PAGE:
Southern Europe fears cattle slaughter as conflict in Ukraine causes animal feed shortages
Carlo Vittorio Ferrari, who runs a 2,000 pig farm with his brother near the northern Italian city of Cremona, fears his fourth-generation family business could be lost due to conflict in Ukraine.
he country is a major global supplier of animal feed, with rapidly dwindling stocks across import-dependent southern Europe.
With Hungary, Serbia and Moldova also banning exports as they protect their own supplies, the costs of farms like Ferrari’s have soared, threatening their future. Many face the slaughter of the animals if the situation does not improve quickly.
“It’s a family business. My grandfather went through two wars, my father saw one, but I don’t know if we’ll get through it,” Ferrari said.
Italy has called for EU rules limiting state aid to the sector to be lifted, while Spain has moved to allow emergency purchases of maize from Argentina and Brazil.
“I hear more and more reports of farmers slaughtering their animals, but I want to avoid that,” said Elisabetta Quaini, who raises 1,300 cows for beef and milk production on her farm in Lombardy, in northern Italy. “I am determined to continue, but I am very worried.”
“It’s not just corn, it’s also soybeans and many by-products that are hard to come by. There’s a tremendous struggle to grab what’s available.”
Michele Liverini, vice president of cattle feed producer Mangimi Liverini SpA, said if dairy cows were culled, it would take seven to eight years to build a barn to produce milk again.
Ukraine is among the world’s top four corn exporters, and the closure of its ports due to the conflict has had a major impact on shipments.
“The problem is that now we have a perfect storm. When Ukrainian exports stopped, countries like Moldova, Serbia and Hungary tried to stop exporting as a protectionist measure and we ended up with a big problem in our ports,” Liverini said.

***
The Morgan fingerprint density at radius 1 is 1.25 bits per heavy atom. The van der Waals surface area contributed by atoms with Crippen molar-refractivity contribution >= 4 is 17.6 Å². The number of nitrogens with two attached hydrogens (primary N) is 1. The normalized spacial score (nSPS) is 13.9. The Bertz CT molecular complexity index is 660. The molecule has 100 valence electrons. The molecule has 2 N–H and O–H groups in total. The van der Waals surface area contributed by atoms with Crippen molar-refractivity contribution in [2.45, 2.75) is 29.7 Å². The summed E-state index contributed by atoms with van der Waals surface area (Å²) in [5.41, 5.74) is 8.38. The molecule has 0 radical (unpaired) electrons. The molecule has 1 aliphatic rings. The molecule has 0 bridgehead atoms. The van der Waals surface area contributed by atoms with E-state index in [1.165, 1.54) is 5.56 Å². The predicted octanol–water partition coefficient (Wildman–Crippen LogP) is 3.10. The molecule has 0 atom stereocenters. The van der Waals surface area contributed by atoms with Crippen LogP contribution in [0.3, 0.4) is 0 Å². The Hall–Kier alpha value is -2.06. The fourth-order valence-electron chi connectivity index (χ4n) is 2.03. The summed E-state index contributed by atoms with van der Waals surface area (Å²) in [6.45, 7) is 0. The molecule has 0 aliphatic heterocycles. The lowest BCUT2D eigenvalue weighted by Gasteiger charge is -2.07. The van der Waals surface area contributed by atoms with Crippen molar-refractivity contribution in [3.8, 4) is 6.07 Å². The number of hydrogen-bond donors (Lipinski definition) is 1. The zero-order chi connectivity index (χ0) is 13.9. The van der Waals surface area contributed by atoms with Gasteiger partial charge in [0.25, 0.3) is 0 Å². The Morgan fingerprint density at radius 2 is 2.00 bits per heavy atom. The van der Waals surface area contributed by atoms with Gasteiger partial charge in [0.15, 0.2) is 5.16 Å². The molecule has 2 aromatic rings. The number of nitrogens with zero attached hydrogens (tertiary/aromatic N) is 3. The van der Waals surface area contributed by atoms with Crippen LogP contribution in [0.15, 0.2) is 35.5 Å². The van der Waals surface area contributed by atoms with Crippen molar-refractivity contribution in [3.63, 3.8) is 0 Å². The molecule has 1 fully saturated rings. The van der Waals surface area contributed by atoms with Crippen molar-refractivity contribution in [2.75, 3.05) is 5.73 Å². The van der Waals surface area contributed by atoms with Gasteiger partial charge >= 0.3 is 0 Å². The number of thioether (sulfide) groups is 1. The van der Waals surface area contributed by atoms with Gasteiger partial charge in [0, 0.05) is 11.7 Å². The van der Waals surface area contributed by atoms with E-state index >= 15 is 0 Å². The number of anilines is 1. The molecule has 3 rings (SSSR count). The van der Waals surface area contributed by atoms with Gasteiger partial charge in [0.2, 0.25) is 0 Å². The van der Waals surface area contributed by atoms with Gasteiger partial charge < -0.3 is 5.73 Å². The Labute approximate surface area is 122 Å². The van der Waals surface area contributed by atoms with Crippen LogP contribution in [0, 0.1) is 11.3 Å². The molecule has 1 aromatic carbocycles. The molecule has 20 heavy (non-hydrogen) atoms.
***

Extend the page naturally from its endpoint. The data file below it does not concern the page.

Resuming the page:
“In the Italian ports, where ships arrive every week from these countries, there are only 25 days of supply left.”
Spain has the largest livestock in the European Union at around 58.8 million head, according to EU data for 2021 covering pigs, cows, sheep and goats. Italy ranks fourth with about 22.5 million heads.
Both countries produce a wide range of internationally renowned agricultural products, including Mozzarella di Bufala and Prosciutto di Parma in Italy and Jamon Iberico in Spain.
Pietro Fusco, managing director of Cirio Agricola, a milk producer with two farms based near Benevento, southern Italy, said the sector was already stressed after battling the COVID-19 pandemic for two years. .
He said they were considering giving the herd less food initially, but may eventually have to cull some of the animals to keep the farm going and protect jobs and families.
“There is also a transport problem and therefore the impossibility of having supplies in time,” he said.
Corn futures, or maize, on Paris-based Euronext hit a record 420 euros a tonne earlier this month, up around 50% since Russia invaded Ukraine. .
Animal feed stocks also ran out in Spain, a major customer of Ukraine.
Agustin de Prada, director of Spain’s Asoprovac breeders’ association in Castile and Leon, said the rise in costs had been steep and raised questions about the viability of farms.
“When I sell the animals, will I put in new ones? Well, maybe not, because I can’t, the math doesn’t work.”
Producers say that to survive, consumers have to pay higher prices for products like meat, milk and eggs, further fueling food inflation, which has become a major problem around the world since the start of the COVID-19 pandemic.
Emilio Rial, director of the Coren Group, a huge farmers’ cooperative in Spain, said the cost of basic food production had jumped by 40%.
“We will try not to pass everything on to the consumer by negotiating with the big supermarkets, but prices will inevitably rise,” he said. (Additional reporting by Emma Pinedo and Belen Carreno in Madrid; Writing by Nigel Hunt; Editing by Veronica Brown and Jan Harvey)